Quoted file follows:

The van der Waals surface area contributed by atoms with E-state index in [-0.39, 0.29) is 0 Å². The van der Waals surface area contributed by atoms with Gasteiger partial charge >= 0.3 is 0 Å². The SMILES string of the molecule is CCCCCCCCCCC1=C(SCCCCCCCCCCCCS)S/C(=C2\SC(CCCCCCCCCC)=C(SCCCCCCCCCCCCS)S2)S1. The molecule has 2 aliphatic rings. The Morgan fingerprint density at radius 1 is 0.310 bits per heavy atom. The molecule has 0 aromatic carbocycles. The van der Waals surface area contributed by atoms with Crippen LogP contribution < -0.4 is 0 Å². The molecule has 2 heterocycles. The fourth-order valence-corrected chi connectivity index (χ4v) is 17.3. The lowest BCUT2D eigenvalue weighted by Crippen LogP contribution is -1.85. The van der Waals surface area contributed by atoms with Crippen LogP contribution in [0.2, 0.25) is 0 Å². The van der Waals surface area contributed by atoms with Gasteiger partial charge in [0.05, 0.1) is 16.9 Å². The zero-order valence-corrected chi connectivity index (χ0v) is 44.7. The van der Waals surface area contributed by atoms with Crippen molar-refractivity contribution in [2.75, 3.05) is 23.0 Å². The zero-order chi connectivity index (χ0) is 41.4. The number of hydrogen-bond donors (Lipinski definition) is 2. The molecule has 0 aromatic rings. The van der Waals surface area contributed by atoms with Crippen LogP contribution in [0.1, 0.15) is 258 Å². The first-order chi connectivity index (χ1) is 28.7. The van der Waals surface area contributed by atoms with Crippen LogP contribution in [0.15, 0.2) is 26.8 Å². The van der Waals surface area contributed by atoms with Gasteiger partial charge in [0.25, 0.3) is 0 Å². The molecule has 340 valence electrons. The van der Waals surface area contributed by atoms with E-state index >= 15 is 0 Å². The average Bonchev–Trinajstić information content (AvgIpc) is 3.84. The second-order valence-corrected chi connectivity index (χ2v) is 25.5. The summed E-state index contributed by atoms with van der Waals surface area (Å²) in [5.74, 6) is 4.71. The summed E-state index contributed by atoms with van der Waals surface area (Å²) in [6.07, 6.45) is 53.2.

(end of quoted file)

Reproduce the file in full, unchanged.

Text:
The van der Waals surface area contributed by atoms with E-state index in [-0.39, 0.29) is 0 Å². The van der Waals surface area contributed by atoms with Gasteiger partial charge >= 0.3 is 0 Å². The SMILES string of the molecule is CCCCCCCCCCC1=C(SCCCCCCCCCCCCS)S/C(=C2\SC(CCCCCCCCCC)=C(SCCCCCCCCCCCCS)S2)S1. The molecule has 2 aliphatic rings. The Morgan fingerprint density at radius 1 is 0.310 bits per heavy atom. The molecule has 0 aromatic carbocycles. The van der Waals surface area contributed by atoms with Crippen LogP contribution < -0.4 is 0 Å². The molecule has 2 heterocycles. The fourth-order valence-corrected chi connectivity index (χ4v) is 17.3. The lowest BCUT2D eigenvalue weighted by Crippen LogP contribution is -1.85. The van der Waals surface area contributed by atoms with Crippen LogP contribution in [0.2, 0.25) is 0 Å². The van der Waals surface area contributed by atoms with Gasteiger partial charge in [0.05, 0.1) is 16.9 Å². The zero-order valence-corrected chi connectivity index (χ0v) is 44.7. The van der Waals surface area contributed by atoms with Crippen molar-refractivity contribution in [2.75, 3.05) is 23.0 Å². The zero-order chi connectivity index (χ0) is 41.4. The number of hydrogen-bond donors (Lipinski definition) is 2. The molecule has 0 aromatic rings. The van der Waals surface area contributed by atoms with Crippen LogP contribution in [0.1, 0.15) is 258 Å². The first-order chi connectivity index (χ1) is 28.7. The van der Waals surface area contributed by atoms with Crippen LogP contribution in [0.15, 0.2) is 26.8 Å². The van der Waals surface area contributed by atoms with Gasteiger partial charge in [0.25, 0.3) is 0 Å². The molecule has 340 valence electrons. The van der Waals surface area contributed by atoms with E-state index >= 15 is 0 Å². The average Bonchev–Trinajstić information content (AvgIpc) is 3.84. The second-order valence-corrected chi connectivity index (χ2v) is 25.5. The summed E-state index contributed by atoms with van der Waals surface area (Å²) in [5.74, 6) is 4.71. The summed E-state index contributed by atoms with van der Waals surface area (Å²) in [6.07, 6.45) is 53.2.